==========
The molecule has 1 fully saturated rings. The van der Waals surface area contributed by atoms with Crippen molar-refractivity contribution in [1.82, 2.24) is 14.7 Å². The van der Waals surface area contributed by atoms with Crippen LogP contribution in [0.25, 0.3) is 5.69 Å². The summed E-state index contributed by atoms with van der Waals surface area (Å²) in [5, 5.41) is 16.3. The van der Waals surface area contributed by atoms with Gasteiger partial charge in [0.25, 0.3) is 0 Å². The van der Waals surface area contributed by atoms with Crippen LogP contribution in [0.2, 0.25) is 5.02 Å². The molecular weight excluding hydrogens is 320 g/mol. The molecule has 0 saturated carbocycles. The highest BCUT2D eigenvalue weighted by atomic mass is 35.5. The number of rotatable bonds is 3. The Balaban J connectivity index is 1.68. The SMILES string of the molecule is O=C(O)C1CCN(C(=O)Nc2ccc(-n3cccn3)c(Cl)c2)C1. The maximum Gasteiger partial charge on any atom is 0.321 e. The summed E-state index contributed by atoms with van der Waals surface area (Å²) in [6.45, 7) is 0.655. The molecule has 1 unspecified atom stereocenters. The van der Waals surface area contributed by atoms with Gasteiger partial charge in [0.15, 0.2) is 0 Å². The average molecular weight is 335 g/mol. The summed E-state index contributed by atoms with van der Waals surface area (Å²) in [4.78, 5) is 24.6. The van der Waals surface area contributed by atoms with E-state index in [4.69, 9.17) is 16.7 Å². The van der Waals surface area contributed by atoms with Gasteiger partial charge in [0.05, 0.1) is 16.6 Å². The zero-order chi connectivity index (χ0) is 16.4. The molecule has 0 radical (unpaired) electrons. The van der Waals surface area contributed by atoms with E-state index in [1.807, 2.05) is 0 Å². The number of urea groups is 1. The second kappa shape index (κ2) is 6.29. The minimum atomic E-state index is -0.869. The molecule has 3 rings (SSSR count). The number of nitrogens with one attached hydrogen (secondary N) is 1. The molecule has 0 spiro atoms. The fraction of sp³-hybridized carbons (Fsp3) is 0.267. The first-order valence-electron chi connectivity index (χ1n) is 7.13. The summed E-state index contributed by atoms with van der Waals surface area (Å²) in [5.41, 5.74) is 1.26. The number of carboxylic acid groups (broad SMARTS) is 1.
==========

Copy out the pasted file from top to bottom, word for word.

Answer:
The molecule has 1 fully saturated rings. The van der Waals surface area contributed by atoms with Crippen molar-refractivity contribution in [1.82, 2.24) is 14.7 Å². The van der Waals surface area contributed by atoms with Crippen LogP contribution in [0.25, 0.3) is 5.69 Å². The summed E-state index contributed by atoms with van der Waals surface area (Å²) in [5, 5.41) is 16.3. The van der Waals surface area contributed by atoms with Gasteiger partial charge in [0.25, 0.3) is 0 Å². The van der Waals surface area contributed by atoms with Crippen LogP contribution in [0.2, 0.25) is 5.02 Å². The molecular weight excluding hydrogens is 320 g/mol. The molecule has 0 saturated carbocycles. The highest BCUT2D eigenvalue weighted by atomic mass is 35.5. The number of rotatable bonds is 3. The Balaban J connectivity index is 1.68. The SMILES string of the molecule is O=C(O)C1CCN(C(=O)Nc2ccc(-n3cccn3)c(Cl)c2)C1. The maximum Gasteiger partial charge on any atom is 0.321 e. The summed E-state index contributed by atoms with van der Waals surface area (Å²) in [6.45, 7) is 0.655. The molecule has 1 unspecified atom stereocenters. The van der Waals surface area contributed by atoms with Gasteiger partial charge in [0.15, 0.2) is 0 Å². The average molecular weight is 335 g/mol. The summed E-state index contributed by atoms with van der Waals surface area (Å²) in [4.78, 5) is 24.6. The van der Waals surface area contributed by atoms with E-state index in [4.69, 9.17) is 16.7 Å². The van der Waals surface area contributed by atoms with Gasteiger partial charge in [0.05, 0.1) is 16.6 Å². The zero-order chi connectivity index (χ0) is 16.4. The molecule has 0 radical (unpaired) electrons. The van der Waals surface area contributed by atoms with E-state index in [1.807, 2.05) is 0 Å². The number of urea groups is 1. The second kappa shape index (κ2) is 6.29. The minimum atomic E-state index is -0.869. The molecule has 3 rings (SSSR count). The number of nitrogens with one attached hydrogen (secondary N) is 1. The molecule has 0 spiro atoms. The fraction of sp³-hybridized carbons (Fsp3) is 0.267. The first-order valence-electron chi connectivity index (χ1n) is 7.13. The summed E-state index contributed by atoms with van der Waals surface area (Å²) in [5.41, 5.74) is 1.26. The number of carboxylic acid groups (broad SMARTS) is 1.